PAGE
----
The time following my partner's breast cancer diagnosis in the summer of 1995 was washed by fear, confusion and despair. My world imploded, became a black hole into which I plunged.

My quilt square reflects that collapsed world, and though I am some distance from those feelings now, working on it brought them all back. I felt a lot of sadness while working on it, and grateful for the chance to tell my/our story and to have it woven with the stories of others whose lives are touched by breast cancer.

Aleksa Harkness
New Westminster, B. C.

The first panel, "Cut in Prime", shows a clear-cut forest representing the destruction caused by breast cancer - the initial diagnosis, surgery and treatment. The second panel, "Call to Rebirth", reveals the previously clear-cut forest beginning to re-grow, symbolizing hope and rebirth. The third and final panel, "Green Canopy", displays the new forest canopy with its scars and changes and embodies the themes of integration and healing. 136 individual 6 inch by 6 inch quilt squares border each of these three panels. Every one of these squares tells a personal story of love, loss, courage or hope. The three center panels are watercolor paintings on cotton fabric. Gold, silver and bronze metallic thread is used to hand stitch the three layers of the quilt together (painting, batting and backing cloth).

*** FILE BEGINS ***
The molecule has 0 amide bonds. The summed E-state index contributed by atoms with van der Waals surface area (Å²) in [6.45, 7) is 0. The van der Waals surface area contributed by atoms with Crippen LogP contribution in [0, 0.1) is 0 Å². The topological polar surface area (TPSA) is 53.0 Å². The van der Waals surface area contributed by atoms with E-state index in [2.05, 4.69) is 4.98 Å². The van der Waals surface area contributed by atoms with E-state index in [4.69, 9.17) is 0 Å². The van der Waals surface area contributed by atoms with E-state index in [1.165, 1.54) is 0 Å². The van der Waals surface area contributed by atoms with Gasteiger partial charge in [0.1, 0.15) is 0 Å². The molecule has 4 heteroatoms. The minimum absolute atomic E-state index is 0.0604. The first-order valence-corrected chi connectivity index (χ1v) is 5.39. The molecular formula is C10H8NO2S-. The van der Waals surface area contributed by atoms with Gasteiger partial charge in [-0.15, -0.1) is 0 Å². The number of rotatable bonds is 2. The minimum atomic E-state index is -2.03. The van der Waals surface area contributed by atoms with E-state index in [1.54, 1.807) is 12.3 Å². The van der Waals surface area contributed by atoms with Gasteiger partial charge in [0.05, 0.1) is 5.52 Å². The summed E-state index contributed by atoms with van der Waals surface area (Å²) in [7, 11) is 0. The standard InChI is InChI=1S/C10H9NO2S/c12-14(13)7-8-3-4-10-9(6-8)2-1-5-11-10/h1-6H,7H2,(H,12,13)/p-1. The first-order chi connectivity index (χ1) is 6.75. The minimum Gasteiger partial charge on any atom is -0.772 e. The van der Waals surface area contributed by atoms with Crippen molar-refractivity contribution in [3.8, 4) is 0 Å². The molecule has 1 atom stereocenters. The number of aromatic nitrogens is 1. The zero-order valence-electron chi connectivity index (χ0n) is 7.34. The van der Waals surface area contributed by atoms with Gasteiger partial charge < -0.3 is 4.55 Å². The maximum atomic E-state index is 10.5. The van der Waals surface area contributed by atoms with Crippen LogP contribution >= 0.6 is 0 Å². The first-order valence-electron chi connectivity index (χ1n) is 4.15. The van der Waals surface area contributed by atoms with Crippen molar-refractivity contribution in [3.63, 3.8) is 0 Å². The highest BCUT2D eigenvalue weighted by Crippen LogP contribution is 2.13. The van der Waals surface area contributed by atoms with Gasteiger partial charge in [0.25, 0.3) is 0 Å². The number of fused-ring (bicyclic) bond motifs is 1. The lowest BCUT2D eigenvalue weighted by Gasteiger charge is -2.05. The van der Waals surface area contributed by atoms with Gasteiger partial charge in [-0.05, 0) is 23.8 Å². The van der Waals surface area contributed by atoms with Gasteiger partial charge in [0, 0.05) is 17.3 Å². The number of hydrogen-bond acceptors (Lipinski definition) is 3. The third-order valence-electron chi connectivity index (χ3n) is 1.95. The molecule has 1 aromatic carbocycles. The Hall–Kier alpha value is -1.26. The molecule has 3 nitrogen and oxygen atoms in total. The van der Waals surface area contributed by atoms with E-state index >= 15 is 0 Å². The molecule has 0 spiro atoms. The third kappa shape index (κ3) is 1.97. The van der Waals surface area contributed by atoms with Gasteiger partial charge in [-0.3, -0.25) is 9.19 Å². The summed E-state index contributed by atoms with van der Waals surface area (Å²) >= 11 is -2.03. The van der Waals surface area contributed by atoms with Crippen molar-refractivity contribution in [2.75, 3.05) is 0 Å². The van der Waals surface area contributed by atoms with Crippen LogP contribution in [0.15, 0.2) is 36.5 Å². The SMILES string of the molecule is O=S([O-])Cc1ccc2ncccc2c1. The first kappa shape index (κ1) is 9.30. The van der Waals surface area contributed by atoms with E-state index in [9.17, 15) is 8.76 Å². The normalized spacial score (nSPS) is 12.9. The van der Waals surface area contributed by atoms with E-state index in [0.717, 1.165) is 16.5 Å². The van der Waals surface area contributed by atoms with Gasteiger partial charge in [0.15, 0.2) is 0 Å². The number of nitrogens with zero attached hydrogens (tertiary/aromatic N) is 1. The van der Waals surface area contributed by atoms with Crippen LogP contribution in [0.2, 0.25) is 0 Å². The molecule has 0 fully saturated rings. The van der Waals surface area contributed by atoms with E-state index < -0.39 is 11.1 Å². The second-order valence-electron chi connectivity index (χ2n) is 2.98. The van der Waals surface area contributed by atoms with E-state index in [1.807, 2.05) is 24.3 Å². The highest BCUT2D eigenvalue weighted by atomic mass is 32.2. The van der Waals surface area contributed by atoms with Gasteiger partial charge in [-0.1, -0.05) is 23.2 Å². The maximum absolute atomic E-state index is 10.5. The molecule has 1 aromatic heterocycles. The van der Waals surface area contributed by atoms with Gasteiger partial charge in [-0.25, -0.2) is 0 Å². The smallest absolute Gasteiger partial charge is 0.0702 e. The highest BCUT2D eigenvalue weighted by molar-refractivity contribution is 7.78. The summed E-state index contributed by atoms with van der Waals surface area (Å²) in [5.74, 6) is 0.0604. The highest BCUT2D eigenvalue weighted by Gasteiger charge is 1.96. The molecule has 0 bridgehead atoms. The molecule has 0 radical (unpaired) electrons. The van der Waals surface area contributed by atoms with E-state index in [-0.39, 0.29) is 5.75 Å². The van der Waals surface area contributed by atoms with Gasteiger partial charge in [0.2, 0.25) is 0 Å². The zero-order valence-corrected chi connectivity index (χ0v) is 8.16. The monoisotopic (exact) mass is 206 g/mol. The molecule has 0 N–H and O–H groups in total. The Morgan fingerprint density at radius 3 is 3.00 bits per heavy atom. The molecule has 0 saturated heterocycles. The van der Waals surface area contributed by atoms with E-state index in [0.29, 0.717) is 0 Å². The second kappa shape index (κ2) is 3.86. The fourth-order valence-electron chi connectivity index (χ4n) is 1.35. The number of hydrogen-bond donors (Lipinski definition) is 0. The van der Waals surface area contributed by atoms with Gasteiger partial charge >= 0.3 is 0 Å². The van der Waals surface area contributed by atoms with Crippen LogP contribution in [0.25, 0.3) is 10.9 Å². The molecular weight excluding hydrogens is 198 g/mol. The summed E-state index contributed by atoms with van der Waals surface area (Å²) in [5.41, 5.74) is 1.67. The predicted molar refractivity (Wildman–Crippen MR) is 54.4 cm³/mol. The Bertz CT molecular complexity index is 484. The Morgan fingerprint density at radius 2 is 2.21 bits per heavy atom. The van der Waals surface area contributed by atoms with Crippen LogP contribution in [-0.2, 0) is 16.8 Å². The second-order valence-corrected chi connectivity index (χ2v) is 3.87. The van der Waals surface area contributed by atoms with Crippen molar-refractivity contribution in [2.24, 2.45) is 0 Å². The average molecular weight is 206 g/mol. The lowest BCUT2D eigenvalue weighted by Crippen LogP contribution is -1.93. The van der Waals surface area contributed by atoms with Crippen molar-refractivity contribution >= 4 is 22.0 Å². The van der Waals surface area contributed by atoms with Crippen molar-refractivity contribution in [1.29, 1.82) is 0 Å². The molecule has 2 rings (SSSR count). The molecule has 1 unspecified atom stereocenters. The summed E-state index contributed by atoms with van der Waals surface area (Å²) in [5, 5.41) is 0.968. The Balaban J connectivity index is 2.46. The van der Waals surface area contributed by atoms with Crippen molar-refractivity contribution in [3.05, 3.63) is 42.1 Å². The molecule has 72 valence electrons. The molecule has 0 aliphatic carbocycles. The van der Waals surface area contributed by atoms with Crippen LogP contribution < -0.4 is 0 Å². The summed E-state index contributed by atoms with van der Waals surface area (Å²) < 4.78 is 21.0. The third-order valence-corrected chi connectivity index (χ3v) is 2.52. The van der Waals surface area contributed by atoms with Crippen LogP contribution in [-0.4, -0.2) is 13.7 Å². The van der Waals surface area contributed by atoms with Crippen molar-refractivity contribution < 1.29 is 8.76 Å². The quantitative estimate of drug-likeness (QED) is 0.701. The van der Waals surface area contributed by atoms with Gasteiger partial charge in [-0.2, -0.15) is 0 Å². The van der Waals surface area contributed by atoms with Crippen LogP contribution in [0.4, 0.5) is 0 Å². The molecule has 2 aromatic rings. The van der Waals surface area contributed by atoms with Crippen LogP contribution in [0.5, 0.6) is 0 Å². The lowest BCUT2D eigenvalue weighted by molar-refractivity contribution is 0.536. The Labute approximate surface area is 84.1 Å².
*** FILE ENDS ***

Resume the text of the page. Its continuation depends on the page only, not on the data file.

The next scheduled event is a show at the "Quilt Canada" exhibition to be held at the Asian Center on the University of British Columbia campus in Vancouver from May 25 to May 31.

For more information write Jan Muirhead at 1115 160A Street, Surrey, B.C., Canada V4A7G9 or contact her by e-mail at keithm.direct.ca or write to Anne Massey at 218 15991 Thrift Street, White Rock, B.C., Canada V4B2M9.

© 1997 The Caron Collection / Voice: (203) 381-9999, Fax: 203 381-9003

CARON email: mail@caron-net.com